Monday, March 29, 2010

Skill Set of an 18 month old

1.   Do hand motion to "the wheels on the bus"
2.   Sing in the car -- ee ii ee iii ohhhhhhhhhh
3.   Climb out of crib

Thursday, March 25, 2010

Extreme Caution: Family Habitat

Yo, spring break moms, how's it going? Long week much? Rain, snow? Most years we stay in Portland. This year we had enough free tickets and hotel nights to actually GO somewhere. And, Palm Springs it was.

Extreme excitement.  Hyperactivity.  Lots of discussing suitcases.  Purchasing of sunscreen. Purchasing of swimsuits. And shorts. And watershoes.

I will shield your eyes, dear reader, from my thoughts on traveling with a still nursing on demand toddler (one word: waterpark), three hour lay overs, and how cranky retirees in Palm Springs do not find chirpy, expressive Emmeline cute. At all.

Rather, let's focus on the highlights, shall we?
Palm trees!!  82' heat!!!

Yes, we DID see a rattlesnake on the path!   How funny would it be to put something like that above our front door -- EXTREME CAUTION ...

Very neat palm oasis

Later at the zoo!
Emmeline's favorite?  The giraffes.  We viewed the badger, a first for us all.   I will never consider the Corgi the same; they look so alike!


How are you all spending spring break?   Cleaning closets?   Washing comforters?   Visiting interesting places?  

 Do tell!

Sunday, March 14, 2010

Wednesday, March 10, 2010

Ten Books about Large Families - borrowed from anonymous author

Ten Circles Upon the Pond -- a MUST READ!

Spencer’s Mountain by Earl Hamner Jr Anyone who lived through the 1970s will have watched The Waltons and seen the adventures of those seven kids on the mountain. Published in 1961, this novel was the basis for that long-running TV series. Hamner grew up in rural Schuyler, a village in the foothills of Virginia’s Blue Ridge Mountains. Heart-warming trials and tribulations. It was also made into a 1963 movie with Henry Fonda.

The Gathering by Anne Enright
Winner of the 2007 Man Booker Prize, this novel features an Irish family with nine children. Veronica, the narrator, examines her family’s troubled past following the funeral of her alcoholic brother, Liam. Not many laughs but acclaimed by the critics.

The Story of the Trapp Family Singers by Maria Augusta von Trapp
Published in 1949, this memoir was written by the world’s most famous nun prior to Mother Teresa. She went on to become a baroness and her story became the legendary musical and movie, The Sound of Music. Doe, a deer, a female deer, ray, a drop of golden sun…. you know the rest.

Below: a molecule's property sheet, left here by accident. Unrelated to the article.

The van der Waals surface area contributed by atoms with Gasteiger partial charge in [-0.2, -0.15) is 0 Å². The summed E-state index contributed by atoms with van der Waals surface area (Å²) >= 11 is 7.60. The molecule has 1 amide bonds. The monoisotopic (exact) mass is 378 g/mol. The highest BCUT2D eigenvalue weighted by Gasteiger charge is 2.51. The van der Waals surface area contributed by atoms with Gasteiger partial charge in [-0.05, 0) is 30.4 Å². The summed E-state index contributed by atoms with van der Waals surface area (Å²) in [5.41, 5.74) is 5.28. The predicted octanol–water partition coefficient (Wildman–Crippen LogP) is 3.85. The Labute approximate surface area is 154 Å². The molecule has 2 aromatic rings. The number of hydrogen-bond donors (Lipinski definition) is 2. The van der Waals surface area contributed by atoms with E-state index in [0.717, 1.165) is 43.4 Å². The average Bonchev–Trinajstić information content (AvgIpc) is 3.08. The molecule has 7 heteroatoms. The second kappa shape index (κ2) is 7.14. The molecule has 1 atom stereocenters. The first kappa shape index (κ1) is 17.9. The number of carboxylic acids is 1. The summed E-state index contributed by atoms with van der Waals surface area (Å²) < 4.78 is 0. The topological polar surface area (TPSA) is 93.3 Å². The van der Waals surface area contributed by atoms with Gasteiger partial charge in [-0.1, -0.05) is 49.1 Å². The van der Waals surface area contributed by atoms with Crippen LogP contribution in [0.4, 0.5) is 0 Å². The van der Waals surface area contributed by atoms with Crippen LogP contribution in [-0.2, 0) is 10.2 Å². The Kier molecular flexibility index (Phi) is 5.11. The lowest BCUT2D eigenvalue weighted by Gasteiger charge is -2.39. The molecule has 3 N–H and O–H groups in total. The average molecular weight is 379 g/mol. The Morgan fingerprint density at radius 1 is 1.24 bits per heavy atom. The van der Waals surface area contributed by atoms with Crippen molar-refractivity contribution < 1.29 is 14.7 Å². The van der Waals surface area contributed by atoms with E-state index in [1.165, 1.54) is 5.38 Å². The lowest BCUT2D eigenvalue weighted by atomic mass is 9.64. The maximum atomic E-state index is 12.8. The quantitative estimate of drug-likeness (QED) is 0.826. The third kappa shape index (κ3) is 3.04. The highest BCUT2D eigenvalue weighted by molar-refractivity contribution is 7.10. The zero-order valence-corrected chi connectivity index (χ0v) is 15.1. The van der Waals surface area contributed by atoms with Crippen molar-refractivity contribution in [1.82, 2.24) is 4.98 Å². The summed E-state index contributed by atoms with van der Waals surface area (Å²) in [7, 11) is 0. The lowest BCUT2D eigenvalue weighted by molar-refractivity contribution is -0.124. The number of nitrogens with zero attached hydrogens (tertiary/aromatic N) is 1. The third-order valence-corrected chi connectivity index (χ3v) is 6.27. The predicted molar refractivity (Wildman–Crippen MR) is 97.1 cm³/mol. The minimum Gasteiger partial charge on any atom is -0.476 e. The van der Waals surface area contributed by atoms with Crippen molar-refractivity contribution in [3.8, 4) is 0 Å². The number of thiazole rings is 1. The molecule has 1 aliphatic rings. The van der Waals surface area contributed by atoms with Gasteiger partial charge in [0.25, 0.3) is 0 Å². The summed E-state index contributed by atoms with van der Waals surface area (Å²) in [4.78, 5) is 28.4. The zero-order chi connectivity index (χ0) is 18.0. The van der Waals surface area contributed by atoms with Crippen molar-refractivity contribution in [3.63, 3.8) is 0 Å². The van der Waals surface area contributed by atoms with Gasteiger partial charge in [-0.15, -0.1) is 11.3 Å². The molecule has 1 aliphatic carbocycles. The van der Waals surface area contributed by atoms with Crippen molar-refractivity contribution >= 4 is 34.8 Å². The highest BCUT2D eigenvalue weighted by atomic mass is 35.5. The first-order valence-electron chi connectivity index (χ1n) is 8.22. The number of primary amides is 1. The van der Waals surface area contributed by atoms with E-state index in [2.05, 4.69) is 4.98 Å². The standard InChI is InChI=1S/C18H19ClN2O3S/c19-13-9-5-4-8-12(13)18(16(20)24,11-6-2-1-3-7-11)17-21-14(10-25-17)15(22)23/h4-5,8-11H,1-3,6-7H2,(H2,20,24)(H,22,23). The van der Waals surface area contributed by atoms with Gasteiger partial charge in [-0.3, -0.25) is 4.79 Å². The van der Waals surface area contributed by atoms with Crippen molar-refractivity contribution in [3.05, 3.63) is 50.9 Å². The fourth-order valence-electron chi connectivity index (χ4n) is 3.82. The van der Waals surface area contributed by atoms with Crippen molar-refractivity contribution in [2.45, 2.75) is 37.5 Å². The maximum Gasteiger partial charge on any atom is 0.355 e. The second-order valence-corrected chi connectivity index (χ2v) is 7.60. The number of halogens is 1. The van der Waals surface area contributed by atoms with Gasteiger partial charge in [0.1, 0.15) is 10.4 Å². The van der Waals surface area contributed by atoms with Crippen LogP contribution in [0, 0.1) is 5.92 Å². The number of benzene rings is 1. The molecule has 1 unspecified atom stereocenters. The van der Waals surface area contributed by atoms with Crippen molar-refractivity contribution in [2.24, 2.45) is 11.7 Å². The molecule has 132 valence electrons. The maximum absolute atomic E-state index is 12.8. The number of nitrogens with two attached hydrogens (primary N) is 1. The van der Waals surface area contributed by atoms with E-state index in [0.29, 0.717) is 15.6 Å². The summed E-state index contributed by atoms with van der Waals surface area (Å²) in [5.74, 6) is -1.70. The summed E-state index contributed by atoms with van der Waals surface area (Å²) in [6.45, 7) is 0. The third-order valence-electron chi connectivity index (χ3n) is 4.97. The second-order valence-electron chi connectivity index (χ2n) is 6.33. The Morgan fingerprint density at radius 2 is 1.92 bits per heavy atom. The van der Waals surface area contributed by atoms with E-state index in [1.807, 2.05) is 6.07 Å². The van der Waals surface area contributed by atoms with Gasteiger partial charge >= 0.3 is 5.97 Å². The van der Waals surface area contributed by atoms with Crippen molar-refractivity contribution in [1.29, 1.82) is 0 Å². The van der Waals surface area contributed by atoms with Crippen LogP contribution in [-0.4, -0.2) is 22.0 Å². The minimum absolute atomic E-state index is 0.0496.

The Happy Hollisters by Jerry West (aka Andrew E Svenson)
A series of books published between 1953 and 1970, the cheerful Hollisters were a mystery-solving family of five children, their parents, a family of cats, and a dog. Jerry West is a pseudonym. The Hollisters was based on Svenson’s own real-life family of six children, who were raised in Bloomfield, New Jersey.

Eight is Enough by Tom Braden
Published in 1975, Bradon released the autobiographical book, Eight is Enough, which inspired a TV series of the same name starring Dick Van Patten. The book focused on his life as the father of eight children but the TV series had little in common with his writing.

Cheaper by the Dozen by Frank Gilbreth, Jr. & Ernestine Gilbreth Carey
Published in 1948, this memoir tells the story of time and motion study and efficiency experts Frank Gilbreth and Lillian Gilbreth, and their 12 children. It became a movie in 1950. The title refers to Frank’s jokey reply to the frequent questions about why he had so many kids. A sequel, Belles on Their Toes, was published in 1952.

The Kennedys: The Third Generation by Barbara Gibson & Ted Schwartz
Rose and Joe Kennedy Sr had nine children and, of course, their siblings formed the basis of America’s most powerful political family but how can one family be dogged by so much tragedy? Joseph Jr (killed in WW2), John (assassinated president), Rosemary (botched brain surgery), Kathleen (died in plane crash), Eunice, Patricia, Robert (assassinated), Jean and Edward.

The Trolley Car Family by Eleanor Clymer
Clymer, who died in 2001, was a writer of children’s books and is best known for The Trolley Car Family, where the father loses his job at the struggling trolley car company. He ends up with his trolley and drives it into the country at the end of an old line where his large family begins a new life. Published in 1947.

Franny and Zooey and other short stories by J.D. Salinger
The Glass family, where there are seven children, is frequently featured in Salinger’s writing including the novel Franny and Zooey, as well as short story collections of Nine Stories and Raise High the Roof Beam, Carpenters and Seymour: An Introduction.

Tuesday, March 9, 2010

Timing is everything

Like many many internet families we have been hit with germs this month.  Again, and again.  And again.   Lady Irony has also been dancing around:   remember when Nolan couldn't take upper level math because of his cognitive skills test score of 93 (read about it here!) ?  This week he took the placement test for next year.

Now, Nolan is not a complainer.  So I stared at him extra long when he mentioned early in the week he wasn't feeling well.   I felt his neck extra long when he said he felt bumps in his neck.   Still he looked chipper and didn't slow down.   He did have a bit of a cough, though.

Well, the day he took the placement test he came home very tired.  And dark under the eyes, and coughing.  And feverish.  Guess what?   He had walking pneumonia.  That's right, the day he took this high stakes test he was in dire need of antibiotics and a soft bed.  
Emmie has been fighting her share of germies although you wouldn't know it: